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Synecdoche is a popular literary device that can add humor, emphasis, and impact to your writing.
You can use it to create vivid imagery, convey complex ideas, or just to make your writing or speech more concise or relatable.
While synecdoche examples can be found in the English language very commonly, most people aren’t aware that they are using this popular literary device.
To help you better understand it, we will share the synecdoche definition along with some common examples of synecdoche to help you learn how and when to use it.
We’ll share some famous examples of synecdoche in literature, everyday speech, and a variety of contexts.
We’ll also provide some hints and tips for using synecdoche.
What is Synecdoche?
Synecdoche (pronounced sin-ek-duh-kee) is a literary device in which a part of something represents the whole, or vice versa.
To better understand it, let’s break it into two different parts:
- Microcosm Synecdoche: This type of synecdoche occurs when a small part of something is used to represent the greater whole. For instance, if someone says “the head of a company” to refer to the entire leadership team.
- Macrocosm Synecdoche: Macrocosm synecdoche works in reverse and uses a larger item (or group) to represent a smaller part. An example of this would be saying “the government cut taxes” when really it was only certain officials within the government who made such decisions.
Synecdoche is an interesting form of figurative language because it can be used to make your writing more vivid and interesting while also making the subject matter easier to understand.
It can help you quickly and succinctly explain an idea without needing to use multiple words.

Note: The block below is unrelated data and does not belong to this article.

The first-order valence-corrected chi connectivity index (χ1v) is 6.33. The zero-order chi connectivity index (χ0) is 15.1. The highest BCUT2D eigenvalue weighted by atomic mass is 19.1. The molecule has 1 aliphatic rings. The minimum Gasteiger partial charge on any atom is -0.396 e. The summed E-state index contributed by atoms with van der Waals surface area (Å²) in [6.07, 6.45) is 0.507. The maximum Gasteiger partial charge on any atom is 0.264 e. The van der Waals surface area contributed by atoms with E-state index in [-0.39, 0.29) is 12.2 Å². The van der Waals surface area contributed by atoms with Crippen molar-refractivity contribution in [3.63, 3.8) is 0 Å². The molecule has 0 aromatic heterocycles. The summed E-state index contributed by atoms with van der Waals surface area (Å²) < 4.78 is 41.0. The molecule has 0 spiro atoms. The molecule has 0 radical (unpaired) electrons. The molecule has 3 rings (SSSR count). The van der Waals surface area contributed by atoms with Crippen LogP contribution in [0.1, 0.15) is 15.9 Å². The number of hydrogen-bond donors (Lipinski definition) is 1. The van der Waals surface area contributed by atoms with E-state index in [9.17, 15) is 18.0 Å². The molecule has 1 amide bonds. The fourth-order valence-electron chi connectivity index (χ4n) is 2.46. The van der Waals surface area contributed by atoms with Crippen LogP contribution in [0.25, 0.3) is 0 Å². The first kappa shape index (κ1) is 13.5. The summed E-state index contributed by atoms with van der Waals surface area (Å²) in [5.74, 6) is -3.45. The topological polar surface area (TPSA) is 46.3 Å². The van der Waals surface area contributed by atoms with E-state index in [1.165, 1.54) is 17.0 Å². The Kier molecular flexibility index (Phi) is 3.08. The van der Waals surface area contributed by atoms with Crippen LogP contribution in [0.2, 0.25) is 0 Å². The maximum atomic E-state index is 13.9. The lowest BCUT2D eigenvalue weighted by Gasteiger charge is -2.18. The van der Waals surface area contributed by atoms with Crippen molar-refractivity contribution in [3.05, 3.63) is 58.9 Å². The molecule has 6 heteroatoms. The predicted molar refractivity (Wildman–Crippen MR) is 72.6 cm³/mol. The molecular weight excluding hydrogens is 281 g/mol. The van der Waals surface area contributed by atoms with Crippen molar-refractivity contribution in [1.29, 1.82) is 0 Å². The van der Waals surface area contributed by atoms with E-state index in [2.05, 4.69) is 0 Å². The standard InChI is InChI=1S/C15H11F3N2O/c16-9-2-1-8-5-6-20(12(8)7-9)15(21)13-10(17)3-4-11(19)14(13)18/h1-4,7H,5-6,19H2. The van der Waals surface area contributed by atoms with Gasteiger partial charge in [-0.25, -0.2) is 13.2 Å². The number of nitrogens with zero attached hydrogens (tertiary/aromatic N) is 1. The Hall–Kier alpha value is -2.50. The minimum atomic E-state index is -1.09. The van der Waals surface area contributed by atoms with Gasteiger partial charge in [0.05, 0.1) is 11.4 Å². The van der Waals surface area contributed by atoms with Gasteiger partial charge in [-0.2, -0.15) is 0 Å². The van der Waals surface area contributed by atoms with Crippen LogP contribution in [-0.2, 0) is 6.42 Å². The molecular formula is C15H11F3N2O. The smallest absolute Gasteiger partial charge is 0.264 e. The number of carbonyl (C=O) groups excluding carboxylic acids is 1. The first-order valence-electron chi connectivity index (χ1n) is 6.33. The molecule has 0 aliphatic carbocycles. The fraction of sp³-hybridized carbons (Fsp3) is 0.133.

Difference Between Synecdoche and Metonymy
Synecdoche and metonymy are two closely related literary devices, but there is an important distinction between them.
Metonymy is a figure of speech in which something that is related to the subject is used instead of the actual subject itself, e.g., “ride” to represent a car.
Synecdoche, on the other hand, uses part of something to represent the whole or vice versa, e.g. “wheels” to represent a car.
In other words, synecdoche refers to a part of something representing the whole while metonymy refers to one thing standing for another.
In this case, “ride” is a word that entirely replaces the word car, whereas “wheels” are part of a car that is used to represent the whole.
You can see why these two terms are confused quite often and where the lines could get blurry. You could argue that a “ride” is also part of a car or part of the car’s function, which would then put it closer to being classified as synecdoche rather than metonymy.
Types of Synecdoche Examples
Examples of synecdoche in everyday speech and literature come in a variety of forms. Let’s explore some different types of synecdoche examples to help you better understand how they can be used and how to identify them.
Using a Part to Represent a Whole
Using a part of something to represent the whole is a form of microcosmic synecdoche and is also the most common form of synecdoche.
- “Hands” to refer to all manual labor workers. “We need some more hands.”
- “Wheels” to refer to a car. “He has a nice set of wheels!”
- “Suits” to refer to business people. “This room is full of suits.”
- “Threads” to refer to clothes. “She’s wearing some nice threads.”
- “Head” to refer to a person in charge. “Check it over with your department head.”
- “Teeth” to refer to someone’s personality or confidence. “Show some teeth!”
- “Feet” to refer to a person’s movement. “Move your feet.”